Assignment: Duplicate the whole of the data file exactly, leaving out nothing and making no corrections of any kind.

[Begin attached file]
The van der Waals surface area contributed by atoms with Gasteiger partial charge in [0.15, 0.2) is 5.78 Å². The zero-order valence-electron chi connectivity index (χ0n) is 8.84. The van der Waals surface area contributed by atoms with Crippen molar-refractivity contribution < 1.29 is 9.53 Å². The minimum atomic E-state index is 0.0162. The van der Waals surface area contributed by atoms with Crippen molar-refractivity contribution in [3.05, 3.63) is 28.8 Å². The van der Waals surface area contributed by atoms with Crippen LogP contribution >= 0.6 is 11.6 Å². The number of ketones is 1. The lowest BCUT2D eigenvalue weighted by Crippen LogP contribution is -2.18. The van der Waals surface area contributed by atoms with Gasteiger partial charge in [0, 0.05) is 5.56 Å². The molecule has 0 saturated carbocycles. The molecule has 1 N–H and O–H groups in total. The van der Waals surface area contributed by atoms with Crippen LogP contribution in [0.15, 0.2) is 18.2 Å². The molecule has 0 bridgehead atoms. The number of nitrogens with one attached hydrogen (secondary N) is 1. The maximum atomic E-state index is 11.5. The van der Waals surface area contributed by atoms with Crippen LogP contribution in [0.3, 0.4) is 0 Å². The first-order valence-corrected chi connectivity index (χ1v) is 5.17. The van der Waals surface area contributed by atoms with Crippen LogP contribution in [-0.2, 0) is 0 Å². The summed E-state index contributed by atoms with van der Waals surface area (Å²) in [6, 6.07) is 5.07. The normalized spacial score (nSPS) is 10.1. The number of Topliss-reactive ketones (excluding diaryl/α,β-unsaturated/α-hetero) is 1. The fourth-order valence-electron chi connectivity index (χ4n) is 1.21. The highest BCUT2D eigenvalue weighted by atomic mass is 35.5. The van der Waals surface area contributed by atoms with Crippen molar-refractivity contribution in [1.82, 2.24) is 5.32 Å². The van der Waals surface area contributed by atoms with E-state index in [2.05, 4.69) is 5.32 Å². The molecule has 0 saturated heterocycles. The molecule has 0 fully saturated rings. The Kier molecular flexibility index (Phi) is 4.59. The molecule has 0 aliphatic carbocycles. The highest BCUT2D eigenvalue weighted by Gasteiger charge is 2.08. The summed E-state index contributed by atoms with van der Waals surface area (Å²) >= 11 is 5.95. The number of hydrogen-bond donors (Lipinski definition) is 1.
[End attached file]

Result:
The van der Waals surface area contributed by atoms with Gasteiger partial charge in [0.15, 0.2) is 5.78 Å². The zero-order valence-electron chi connectivity index (χ0n) is 8.84. The van der Waals surface area contributed by atoms with Crippen molar-refractivity contribution < 1.29 is 9.53 Å². The minimum atomic E-state index is 0.0162. The van der Waals surface area contributed by atoms with Crippen molar-refractivity contribution in [3.05, 3.63) is 28.8 Å². The van der Waals surface area contributed by atoms with Crippen LogP contribution >= 0.6 is 11.6 Å². The number of ketones is 1. The lowest BCUT2D eigenvalue weighted by Crippen LogP contribution is -2.18. The van der Waals surface area contributed by atoms with Gasteiger partial charge in [0, 0.05) is 5.56 Å². The molecule has 0 saturated carbocycles. The molecule has 1 N–H and O–H groups in total. The van der Waals surface area contributed by atoms with Crippen LogP contribution in [0.15, 0.2) is 18.2 Å². The molecule has 0 bridgehead atoms. The number of nitrogens with one attached hydrogen (secondary N) is 1. The maximum atomic E-state index is 11.5. The van der Waals surface area contributed by atoms with Crippen LogP contribution in [0.3, 0.4) is 0 Å². The first-order valence-corrected chi connectivity index (χ1v) is 5.17. The van der Waals surface area contributed by atoms with Crippen LogP contribution in [-0.2, 0) is 0 Å². The summed E-state index contributed by atoms with van der Waals surface area (Å²) in [6, 6.07) is 5.07. The normalized spacial score (nSPS) is 10.1. The number of Topliss-reactive ketones (excluding diaryl/α,β-unsaturated/α-hetero) is 1. The fourth-order valence-electron chi connectivity index (χ4n) is 1.21. The highest BCUT2D eigenvalue weighted by atomic mass is 35.5. The van der Waals surface area contributed by atoms with Crippen molar-refractivity contribution in [1.82, 2.24) is 5.32 Å². The van der Waals surface area contributed by atoms with E-state index in [2.05, 4.69) is 5.32 Å². The molecule has 0 saturated heterocycles. The molecule has 0 fully saturated rings. The Kier molecular flexibility index (Phi) is 4.59. The molecule has 0 aliphatic carbocycles. The highest BCUT2D eigenvalue weighted by Gasteiger charge is 2.08. The summed E-state index contributed by atoms with van der Waals surface area (Å²) >= 11 is 5.95. The number of hydrogen-bond donors (Lipinski definition) is 1.